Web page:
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Original Poem: "Song of Silence" with Commentary

Updated on February 13, 2018
Maya Shedd Temple profile image

Writing poetry became my major composing activity circa 1962, and taking a creative writing class in 1963-64 deepened my growing interest.

Pain

Source

Poem

If you have never experienced pain, don’t bother reading this piece.

Is life not about losing, among other things, but losing something is always at least a possibility. A lover, a job, a parent or other loved one, even one’s identity, nowadays, a husband, a wife, a home—the list goes on and on.

The question to address is, how does one cope with loss?: The answer is, by realizing that there is no such thing. There is no loss, there is only change of situation. And that is the challenge of living on this planet: how to proceed with any change.

Song of Silence

Your silence has begun to sing to her again
in the voice of her old poem, "To Love Pain":
"I can lose you again and again
And my heart will beat back stronger
As it is lashed by the whip of your absence."

She did not recognize You in April:
She mistook You for a young man
come to swim in her eyes, touch her lips,
and part the warm sea silt that opens for lovers.
And she slid down and down into that primal ooze
that has kept her hide-bound.

But now that You have hidden that body of mud
and have silenced that voice that lured her lust,
She sees Your body of light dancing
on rivers of words meandering through her soul.
She hears Your astral singing
in every silver syllable of pure vibration.

O Divine Singer, she comes to You alone
to sing her song and to devote
every last ounce of flesh and bone.

Commentary

The atheistic response to pain and suffering leaves a great deal to be desired. Image that there is simply nothing that can help you after you have experienced the death of your spouse or child or the loss of your job and home. That pain can be devastating, despite the ultimate delusive nature of pain; as a human being you are suffering, maybe to the point of suicide. Do you really believe that killing the body will kill the pain felt in the mind? Might there be another level of awareness that will assuage that pain? If you think not, then you haven’t really suffered, you’ve likely just been annoyed. And annoyance is nothing like suffering, as you will ultimately understand. "God works in mysterious ways" is not a claim made by a fool.

First Movement: "Your silence has begun to sing to me again"

The speaker is addressing a young lover from whom the speaker has recently departed. But this speaker appears to have a support system that few do. This speaker offers a quotation from a poem that she had penned earlier on that seems to lift her above the ordinary travesty of losing a loved one.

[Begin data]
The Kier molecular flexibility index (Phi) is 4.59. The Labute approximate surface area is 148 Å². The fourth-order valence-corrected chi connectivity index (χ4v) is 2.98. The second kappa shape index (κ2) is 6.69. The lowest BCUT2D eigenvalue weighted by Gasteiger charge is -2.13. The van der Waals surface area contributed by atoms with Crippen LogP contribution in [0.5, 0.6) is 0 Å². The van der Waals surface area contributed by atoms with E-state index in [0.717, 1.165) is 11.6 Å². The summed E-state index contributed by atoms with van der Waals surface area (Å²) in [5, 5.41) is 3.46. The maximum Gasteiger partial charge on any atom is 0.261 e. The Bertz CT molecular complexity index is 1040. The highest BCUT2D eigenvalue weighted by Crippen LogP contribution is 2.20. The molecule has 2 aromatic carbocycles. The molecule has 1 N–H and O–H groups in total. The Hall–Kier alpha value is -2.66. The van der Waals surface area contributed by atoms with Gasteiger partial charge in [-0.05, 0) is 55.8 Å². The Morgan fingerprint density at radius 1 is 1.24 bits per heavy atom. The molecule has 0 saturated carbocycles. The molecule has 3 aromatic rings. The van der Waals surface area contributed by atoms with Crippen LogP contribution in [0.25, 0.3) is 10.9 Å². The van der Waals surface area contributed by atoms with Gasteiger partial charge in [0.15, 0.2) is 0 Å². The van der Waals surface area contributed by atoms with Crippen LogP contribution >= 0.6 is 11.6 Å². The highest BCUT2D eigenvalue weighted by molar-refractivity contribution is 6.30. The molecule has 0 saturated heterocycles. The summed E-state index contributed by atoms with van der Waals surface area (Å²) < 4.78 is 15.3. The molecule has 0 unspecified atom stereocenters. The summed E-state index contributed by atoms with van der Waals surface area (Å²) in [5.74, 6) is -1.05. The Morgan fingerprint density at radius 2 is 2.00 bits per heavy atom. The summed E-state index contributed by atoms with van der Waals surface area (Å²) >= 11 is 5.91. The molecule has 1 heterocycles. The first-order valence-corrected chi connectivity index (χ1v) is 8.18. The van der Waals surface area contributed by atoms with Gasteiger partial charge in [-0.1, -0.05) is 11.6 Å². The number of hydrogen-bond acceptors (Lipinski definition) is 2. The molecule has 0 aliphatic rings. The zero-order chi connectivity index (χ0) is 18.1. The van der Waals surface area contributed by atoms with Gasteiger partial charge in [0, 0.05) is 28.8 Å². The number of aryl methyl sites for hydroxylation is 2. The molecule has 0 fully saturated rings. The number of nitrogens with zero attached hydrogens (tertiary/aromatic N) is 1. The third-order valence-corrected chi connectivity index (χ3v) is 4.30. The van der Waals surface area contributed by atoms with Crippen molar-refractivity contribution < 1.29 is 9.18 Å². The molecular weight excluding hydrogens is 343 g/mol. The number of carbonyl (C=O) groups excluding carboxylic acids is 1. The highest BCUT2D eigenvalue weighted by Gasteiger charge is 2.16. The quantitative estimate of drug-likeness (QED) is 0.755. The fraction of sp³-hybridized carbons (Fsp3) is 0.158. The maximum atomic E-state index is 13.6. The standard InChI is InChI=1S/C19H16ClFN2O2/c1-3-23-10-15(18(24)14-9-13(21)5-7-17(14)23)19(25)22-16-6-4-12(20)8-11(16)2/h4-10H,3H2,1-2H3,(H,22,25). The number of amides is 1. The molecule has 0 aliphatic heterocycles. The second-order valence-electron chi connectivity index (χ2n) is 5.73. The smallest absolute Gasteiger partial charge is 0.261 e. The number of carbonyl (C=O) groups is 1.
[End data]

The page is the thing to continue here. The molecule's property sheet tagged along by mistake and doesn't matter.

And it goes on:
Apparently, the speaker has a poem that claims that she can lose "You" many times and still remain strong. She is "lashed by the whip of" the absence of the loved one. This absence will not defeat the speaker but cause her to assert a greater strength than before.

Second Movement: "I did not recognize you in April"

The speaker then reveals that she has engaged in a relationship with a “young man,” but she is not addressing a human being; she is addressing her Divine Beloved (Divine Mother), whom she also calls "Divine Singer." She knows that the Divine Beloved (Divine Mother) comes to each created soul in many ways at many times over the course the soul’s existence—which is infinite and eternal.

Mistaking the Divine Beloved for a temporal human lover is a common occurrence: such mistaking is done every second of every day. Mayic delusion stalks us more tenaciously than any human stalker.

Third Movement: "But now that you have hidden that body of mud"

This movement might be titled, “The Efficacy of Loss,” for it is because of the “loss" that each human sufferer ultimately looks for a balm. Human pain and suffering can be intense. Note that humans respond to pain and suffering in their on ways. From crying to praying. And all points in between.

Fourth Movement: "O Divine Singer, I come to you alone"

After all the whining and pitying oneself for the pain and suffering one is undergoing, one finally realizes that the only way to ensure that pain and suffering will not afflict one again is to unite with one’s Creator.

If one has a Creator, would it not be efficacious to unite with It. If one does not, — if we all are the result of accident — then what?

The Atheist’s Prayer

"O, beloved Accident! Thanks but no thanks! I'll just wing it!” Good luck, Little Bird!

Divine Mother

Source

© 2016 Linda Sue Grimes

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    • Maya Shedd Temple profile image
      Author

      Linda Sue Grimes 2 years ago from U.S.A.

      Thank you, Venkatachari! I appreciate your kind words.

    • Venkatachari M profile image

      Venkatachari M 2 years ago from Hyderabad, India

      Very interesting post with deep intellectual thoughts. The commentary is greatly done describing the essence of the song in detail.

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